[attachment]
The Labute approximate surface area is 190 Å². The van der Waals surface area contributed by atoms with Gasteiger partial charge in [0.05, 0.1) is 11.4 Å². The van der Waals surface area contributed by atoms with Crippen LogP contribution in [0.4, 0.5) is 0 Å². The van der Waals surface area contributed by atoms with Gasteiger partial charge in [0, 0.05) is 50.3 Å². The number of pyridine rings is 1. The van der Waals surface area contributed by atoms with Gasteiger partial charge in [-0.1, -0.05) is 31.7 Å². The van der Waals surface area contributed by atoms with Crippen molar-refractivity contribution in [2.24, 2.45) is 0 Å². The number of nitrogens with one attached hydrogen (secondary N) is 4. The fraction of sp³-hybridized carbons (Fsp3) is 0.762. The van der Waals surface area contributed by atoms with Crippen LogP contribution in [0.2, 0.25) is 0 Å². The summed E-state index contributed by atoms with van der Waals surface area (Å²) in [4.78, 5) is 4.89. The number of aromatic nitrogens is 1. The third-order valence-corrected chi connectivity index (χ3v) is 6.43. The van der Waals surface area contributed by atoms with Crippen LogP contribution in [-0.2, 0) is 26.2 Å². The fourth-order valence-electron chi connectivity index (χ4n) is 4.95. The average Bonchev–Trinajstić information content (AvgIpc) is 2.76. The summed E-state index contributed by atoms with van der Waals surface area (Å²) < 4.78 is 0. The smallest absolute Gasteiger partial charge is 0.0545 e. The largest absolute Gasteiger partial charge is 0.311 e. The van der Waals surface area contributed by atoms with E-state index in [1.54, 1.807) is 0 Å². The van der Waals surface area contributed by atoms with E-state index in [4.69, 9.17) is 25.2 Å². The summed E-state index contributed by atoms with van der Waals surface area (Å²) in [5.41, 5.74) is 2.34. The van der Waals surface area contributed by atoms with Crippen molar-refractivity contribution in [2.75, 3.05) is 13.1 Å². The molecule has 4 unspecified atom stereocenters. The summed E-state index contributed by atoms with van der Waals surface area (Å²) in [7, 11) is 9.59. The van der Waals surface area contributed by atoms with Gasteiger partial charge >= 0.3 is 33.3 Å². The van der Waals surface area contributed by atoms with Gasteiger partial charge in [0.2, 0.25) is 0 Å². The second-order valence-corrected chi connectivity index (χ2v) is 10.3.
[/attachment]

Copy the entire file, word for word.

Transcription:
The Labute approximate surface area is 190 Å². The van der Waals surface area contributed by atoms with Gasteiger partial charge in [0.05, 0.1) is 11.4 Å². The van der Waals surface area contributed by atoms with Crippen LogP contribution in [0.4, 0.5) is 0 Å². The van der Waals surface area contributed by atoms with Gasteiger partial charge in [0, 0.05) is 50.3 Å². The number of pyridine rings is 1. The van der Waals surface area contributed by atoms with Gasteiger partial charge in [-0.1, -0.05) is 31.7 Å². The van der Waals surface area contributed by atoms with Crippen molar-refractivity contribution in [2.24, 2.45) is 0 Å². The number of nitrogens with one attached hydrogen (secondary N) is 4. The fraction of sp³-hybridized carbons (Fsp3) is 0.762. The van der Waals surface area contributed by atoms with Crippen LogP contribution in [0.2, 0.25) is 0 Å². The summed E-state index contributed by atoms with van der Waals surface area (Å²) in [4.78, 5) is 4.89. The number of aromatic nitrogens is 1. The third-order valence-corrected chi connectivity index (χ3v) is 6.43. The van der Waals surface area contributed by atoms with Crippen LogP contribution in [-0.2, 0) is 26.2 Å². The fourth-order valence-electron chi connectivity index (χ4n) is 4.95. The average Bonchev–Trinajstić information content (AvgIpc) is 2.76. The summed E-state index contributed by atoms with van der Waals surface area (Å²) < 4.78 is 0. The smallest absolute Gasteiger partial charge is 0.0545 e. The largest absolute Gasteiger partial charge is 0.311 e. The van der Waals surface area contributed by atoms with E-state index in [1.54, 1.807) is 0 Å². The van der Waals surface area contributed by atoms with E-state index in [4.69, 9.17) is 25.2 Å². The summed E-state index contributed by atoms with van der Waals surface area (Å²) in [5.41, 5.74) is 2.34. The van der Waals surface area contributed by atoms with Crippen molar-refractivity contribution in [2.75, 3.05) is 13.1 Å². The molecule has 4 unspecified atom stereocenters. The summed E-state index contributed by atoms with van der Waals surface area (Å²) in [7, 11) is 9.59. The van der Waals surface area contributed by atoms with Gasteiger partial charge >= 0.3 is 33.3 Å². The van der Waals surface area contributed by atoms with Gasteiger partial charge in [0.2, 0.25) is 0 Å². The second-order valence-corrected chi connectivity index (χ2v) is 10.3.